'The Desert Tower' is a working title, first of all; some day I will be struck by something more specific to the story, I hope.  I've just been calling it that ever since I started to write it, since a tower does figure prominently in the storyline.

The central action here takes place in a small desert kingdom called Shantiis, on a fantasy planet named Septerra Celinae (it has seven moons).  Shantiis is a young, small, but extraordinarily prosperous kingdom, and it has existed in relative isolation ever since its foundation some centuries ago.  According to legend, several wandering tribes came together to create Shantiis after they came upon its central structure, a palace-temple, already built and waiting for them.  An oasis surrounds the palace-temple, and the country's thirty-mile radius contains numerous valuable resources, including a pure well-spring of aether, the magical substance that powers almost every engine of science and magic on this world.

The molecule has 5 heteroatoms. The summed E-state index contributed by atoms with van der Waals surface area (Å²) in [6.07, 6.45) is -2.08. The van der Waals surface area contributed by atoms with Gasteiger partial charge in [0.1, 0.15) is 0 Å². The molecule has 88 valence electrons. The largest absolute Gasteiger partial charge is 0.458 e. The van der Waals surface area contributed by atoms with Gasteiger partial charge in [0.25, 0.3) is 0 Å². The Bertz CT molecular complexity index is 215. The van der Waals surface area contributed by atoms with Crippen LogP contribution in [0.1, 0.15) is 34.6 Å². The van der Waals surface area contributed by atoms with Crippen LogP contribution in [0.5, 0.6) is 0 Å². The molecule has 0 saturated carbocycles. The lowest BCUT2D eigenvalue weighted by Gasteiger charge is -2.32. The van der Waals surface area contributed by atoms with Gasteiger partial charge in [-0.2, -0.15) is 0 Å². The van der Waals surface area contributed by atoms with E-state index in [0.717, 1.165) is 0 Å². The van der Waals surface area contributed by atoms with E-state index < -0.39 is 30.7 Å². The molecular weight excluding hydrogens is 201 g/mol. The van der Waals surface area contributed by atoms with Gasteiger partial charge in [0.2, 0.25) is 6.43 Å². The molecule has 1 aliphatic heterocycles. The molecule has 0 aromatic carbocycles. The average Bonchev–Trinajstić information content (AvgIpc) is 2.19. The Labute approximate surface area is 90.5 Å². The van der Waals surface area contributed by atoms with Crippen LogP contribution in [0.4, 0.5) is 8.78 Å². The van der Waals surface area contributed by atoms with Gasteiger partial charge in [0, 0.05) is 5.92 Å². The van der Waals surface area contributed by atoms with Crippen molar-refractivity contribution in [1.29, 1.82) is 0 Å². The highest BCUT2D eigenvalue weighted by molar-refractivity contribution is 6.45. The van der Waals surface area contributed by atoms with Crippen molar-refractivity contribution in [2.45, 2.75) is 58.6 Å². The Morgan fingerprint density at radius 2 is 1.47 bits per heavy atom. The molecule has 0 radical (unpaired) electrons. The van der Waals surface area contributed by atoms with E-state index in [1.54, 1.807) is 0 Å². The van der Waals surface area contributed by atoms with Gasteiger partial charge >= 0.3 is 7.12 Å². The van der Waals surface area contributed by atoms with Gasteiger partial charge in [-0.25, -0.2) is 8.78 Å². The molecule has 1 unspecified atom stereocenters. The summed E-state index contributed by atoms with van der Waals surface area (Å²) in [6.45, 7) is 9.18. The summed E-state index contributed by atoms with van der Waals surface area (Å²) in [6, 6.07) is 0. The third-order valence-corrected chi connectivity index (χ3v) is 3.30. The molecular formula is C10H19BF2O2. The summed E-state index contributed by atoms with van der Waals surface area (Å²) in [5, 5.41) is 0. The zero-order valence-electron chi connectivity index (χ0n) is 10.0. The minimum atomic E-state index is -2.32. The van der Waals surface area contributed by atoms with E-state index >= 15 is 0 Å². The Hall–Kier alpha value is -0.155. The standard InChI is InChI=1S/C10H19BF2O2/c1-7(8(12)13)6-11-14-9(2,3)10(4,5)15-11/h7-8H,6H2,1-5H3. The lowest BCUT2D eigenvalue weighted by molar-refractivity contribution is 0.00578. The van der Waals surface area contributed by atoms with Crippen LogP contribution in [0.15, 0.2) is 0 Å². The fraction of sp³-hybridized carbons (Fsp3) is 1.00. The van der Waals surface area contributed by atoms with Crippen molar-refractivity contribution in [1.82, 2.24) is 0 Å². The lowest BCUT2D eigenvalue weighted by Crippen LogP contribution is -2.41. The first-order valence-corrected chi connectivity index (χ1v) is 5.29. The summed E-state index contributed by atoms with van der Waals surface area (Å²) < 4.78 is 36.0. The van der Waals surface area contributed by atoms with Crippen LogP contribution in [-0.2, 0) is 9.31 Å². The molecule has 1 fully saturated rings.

Damayanti is a citizen of this kingdom, unknown to anyone except as the child of a murdered woman.  He has been away from his home for six years, studying in a prestigious academy on another continent.  While there, Damayanti spoke to no one of his true home, fearing its exploitation, but he cannot stop the inevitable--somehow, some way, Shantiis is discovered by the outside world.  Referred to as 'Concordia' by outsiders, foreigners with many interests soon descend upon this unsuspecting, unprepared kingdom.  Shantiis practices a religion named after their masked god, the Path of the Harmonious Deity.  This religion prescribes strict pacifism, even when to respond non-violently may mean violence to one's person.  As a result, the palace guard is merely ceremonial; their training exercises meant for spiritual expansion, not war.  No other formal military exists, nor any concrete notion of how to deal with overseas interests that may mean the kingdom harm.

Thus, when Damayanti returns home after his years away, he is determined to protect his homeland--regardless of what it costs.